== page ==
When asked about the total cost of the damage, Hamilton said a rough estimate provided to him was about $100,000.
No officers or civilians were injured during the incident, he added.
Police have not yet been able to identify the suspects responsible for the vandalism.
“At this point it is too early in the investigation to identify who the group was. We do know there was an anarchist book fair going on in Hamilton at Westdale (Secondary School) over the weekend so we are investigating to see if there is any potential links to any people attending that,” he said, noting that officers have not yet spoken to anyone who organized or took part in that event.
“This was obviously not a peaceful protest. This was not people exercising their right to free speech. These were criminals committing criminal acts and this will be investigated fully.”
Meanwhile, police are appealing to members of the public to come forward if they witnessed or recorded the events of Saturday night.
“We know there were a number of people out for dinner on Locke Street. It is a very well-travelled route and there is a number of people with cellphone cameras going. If you did witness something, if you do have video, we do ask for the public’s help. Please contact us,” Hamilton said.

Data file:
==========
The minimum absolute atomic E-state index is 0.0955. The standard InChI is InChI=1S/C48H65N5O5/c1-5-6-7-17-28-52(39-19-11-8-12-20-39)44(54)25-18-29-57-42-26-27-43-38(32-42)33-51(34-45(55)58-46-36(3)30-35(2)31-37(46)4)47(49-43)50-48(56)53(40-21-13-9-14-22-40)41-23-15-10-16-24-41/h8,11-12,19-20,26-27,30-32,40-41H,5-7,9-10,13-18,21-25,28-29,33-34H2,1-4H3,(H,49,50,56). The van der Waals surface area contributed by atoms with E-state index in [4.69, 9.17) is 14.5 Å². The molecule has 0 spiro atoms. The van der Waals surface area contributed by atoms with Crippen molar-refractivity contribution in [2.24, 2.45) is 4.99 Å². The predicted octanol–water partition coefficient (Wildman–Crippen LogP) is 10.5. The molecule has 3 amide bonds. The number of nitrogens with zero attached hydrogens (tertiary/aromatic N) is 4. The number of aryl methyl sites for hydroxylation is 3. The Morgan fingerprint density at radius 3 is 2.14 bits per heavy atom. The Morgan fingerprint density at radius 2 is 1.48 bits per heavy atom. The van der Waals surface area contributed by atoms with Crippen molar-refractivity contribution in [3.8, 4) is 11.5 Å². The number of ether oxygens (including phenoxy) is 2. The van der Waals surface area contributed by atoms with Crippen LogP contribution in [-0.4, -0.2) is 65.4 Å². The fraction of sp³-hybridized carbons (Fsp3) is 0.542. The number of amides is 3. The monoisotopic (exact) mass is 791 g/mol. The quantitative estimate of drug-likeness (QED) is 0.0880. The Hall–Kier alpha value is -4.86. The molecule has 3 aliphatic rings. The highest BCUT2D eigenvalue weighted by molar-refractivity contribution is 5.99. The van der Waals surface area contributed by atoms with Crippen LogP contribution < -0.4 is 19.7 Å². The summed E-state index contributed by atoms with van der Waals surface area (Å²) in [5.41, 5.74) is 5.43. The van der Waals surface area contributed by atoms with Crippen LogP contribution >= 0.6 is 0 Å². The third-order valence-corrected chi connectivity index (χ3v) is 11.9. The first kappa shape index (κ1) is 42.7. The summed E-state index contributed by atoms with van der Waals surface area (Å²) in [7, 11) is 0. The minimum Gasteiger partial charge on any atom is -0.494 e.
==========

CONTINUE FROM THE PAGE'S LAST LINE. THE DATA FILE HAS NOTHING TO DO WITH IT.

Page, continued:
Perpetrators ‘need to be brought to justice,’ Hamilton mayor says
Hamilton Mayor Fred Eisenberger said he is "disappointed" by what transpired in the city last night.
“It’s a scary thought that there are people claiming to be ungovernable that are prepared to actually put property and people in harm’s way,” he said. “They need to be brought to justice.”
He noted that police will continue to provide protection to the neighbourhood in the wake of the vandalism.
“I think there is a heightened police activity here already and that will continue as long as it is necessary,” the mayor said.
Eisenberger said members of the community were out in full force this morning supporting businesses in the neighbourhood.
“I can see the streets are full right now and we are encouraging people to continue to support these great restaurants and shops,” he said.